Published May 7. 2016 - 6 years ago
Updated or edited May 7. 2016

Sea Bass off the coast of Portugal

Fishing for sea bass off the coast of Portugal - but never from a harbor.

One fell for the Clouser
One fell for the Clouser
Wade Whitaker

"Maybe California has ruined you."
And perhaps it was true. With each lazy cast to the Atlantic - what to me all too much resembled a massive, featureless lake - I lamented the lack of diversity in species one could pursue on the fly. At most any point along the Golden State's coast are schools of mackerel; in the surf a few variations of perch and halibut; from a sufficiently large jetty or kayak one can target barracuda, striped and rock bass; anywhere stones littered the sea bottomed housed at least five species of rockfish; and Salmoniforms need not be listed.

Contrastingly, Portugal in the winter provides one species for the coastal fly angler: the European sea bass. Over the course of eleven days intermittently angling for this fish, my lamentation would give way to appreciation as I recognized the fish to be worthy of pursuit.

After a sleepless night we waited impatiently for a delayed plane. The weather had turned for the worse and our luggage sat on the tarmac for more than hour. So it was with great relief that within my first glimpse of the Atlantic ocean were ten to fifteen fish. Perched over the mouth of a harbor I could see their silhouettes slithering just beneath the calm water, ghosts of the littoral zone.
Baitfish burst across the surf. We quickly lined up.

Ray shark
Californian Ray shark
Wade Whitaker
Denni Koch
Denni with a bass
A typical sea bass
Portuguese bass
Wade Whitaker

I don't remember the bite or if I'd set the hook because line had been taken, but the fight was adequate-- surely stronger than fish of comparable size from my home waters of Berlin. This first “robalo” would be, by far, the easiest caught.

Average specimen
Portugese sea bass
Average specimens
Wade Whitaker

Sea bass took a backseat to barbel, carp, and largemouth bass. We fished for them only when our journey took us near the coast and only when the wind permitted.

That initial luck would not reoccur. We could glean very little from observing the locals. Of the many hours we scouted the squadrons of Portuguese anglers "combat fishing" - casting as close to one another as decorum would allow - we saw only one man catch two fish.
Pilgrimages to fishing shops proved fruitless, as it was repeatedly communicated that robalo could not be taken by fly (only raising their tufted eyebrows perfunctorily after being shown our catches with clousers lodged in their mouths), and were dismissive of the idea one should localize casts based on features beneath and above the waves. Instead, it was repeatedly insisted that in order to catch robalo one needs to place a baited hook in the ocean for a sufficient amount of time.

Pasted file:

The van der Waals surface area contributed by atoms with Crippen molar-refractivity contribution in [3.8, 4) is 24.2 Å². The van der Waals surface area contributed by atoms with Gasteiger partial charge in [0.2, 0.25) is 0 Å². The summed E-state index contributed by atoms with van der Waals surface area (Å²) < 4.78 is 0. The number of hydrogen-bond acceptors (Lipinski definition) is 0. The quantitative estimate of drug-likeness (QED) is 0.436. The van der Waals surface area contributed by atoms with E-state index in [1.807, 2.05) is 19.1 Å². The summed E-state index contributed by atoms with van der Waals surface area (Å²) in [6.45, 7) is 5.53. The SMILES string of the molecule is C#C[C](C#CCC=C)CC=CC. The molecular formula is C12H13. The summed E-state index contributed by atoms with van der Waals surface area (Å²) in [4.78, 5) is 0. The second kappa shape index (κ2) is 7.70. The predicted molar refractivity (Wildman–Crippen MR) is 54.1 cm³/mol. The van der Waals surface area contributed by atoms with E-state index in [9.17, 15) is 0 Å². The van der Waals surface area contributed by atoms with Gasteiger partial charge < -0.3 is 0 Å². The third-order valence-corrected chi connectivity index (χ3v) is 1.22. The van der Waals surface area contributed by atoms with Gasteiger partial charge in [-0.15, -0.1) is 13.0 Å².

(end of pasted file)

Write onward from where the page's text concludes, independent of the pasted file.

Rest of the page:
Please, Portuguese readers, don’t take offense but as best as I can determine 90% of Portuguese fishing tactics has not progressed past the doctrine of "Place bait on a hook; put the hook in the water."
I discussed these observations with a shop owner and Portuguese national fishing champion. He explained it this way:"I think our country is many years behind other countries in fishing"

Grey Clouser
Clousers are the wooly buggers of saltwater
Denni Koch

Therefore, I feel obliged to communicate some basic aspects of fly fishing for sea bass off the coast of Portugal during winter, not out of a sense of expertise, but because this might be the only resource for the hapless fly-angler in Portugal who finds him or herself, too, without guidance nor resources.

- Sea bass fishing is dictated by the tide. Fish the tide as it begins to rise, during it's peak and as it retreats. Those hours of lowest and highest tide are dead as the fish have returned to the deep.
- Follow the birds. If one observes cormorants hunting one can be sure sea bass are, also.
- Bait-fish patterns work well. Though my experience doesn't qualify me to discuss issues of pattern particulars, I am confident in stating that bait-fish pattern, especially those that dive, tied in "classic" ocean colors are effective.
-Unless a swarm of bait-fish is observed, fish low; fish near the bottom. In this way, clousers are perfect.
-If fishing near a harbor, fish the mouth. Sea bass rush into harbors during high tide hunting bait-fish.
-Don't fish harbors proper. It is absolutely illegal and if caught, which is likely as every major harbor is assigned a security guard at all times, your gear may be confiscated.
- Fish those places where the water becomes tumultuous or where cloudy water meets clear. It's here sea bass will ambush prey.

No fishing
Portugese harbor
Portugese harbors
Wade Whitaker

As the adage, "Wherever you go, there you are" further is true for anglers: "wherever you fish, there is your quarry." I would never recommend this combination of species, season, and country to my peers. However, nor would I prescribe denying oneself a session on the basis the fish are deep and the waves high.

The beach
Wade Whitaker
Harbor lights
Harbor lights
Wade Whitaker

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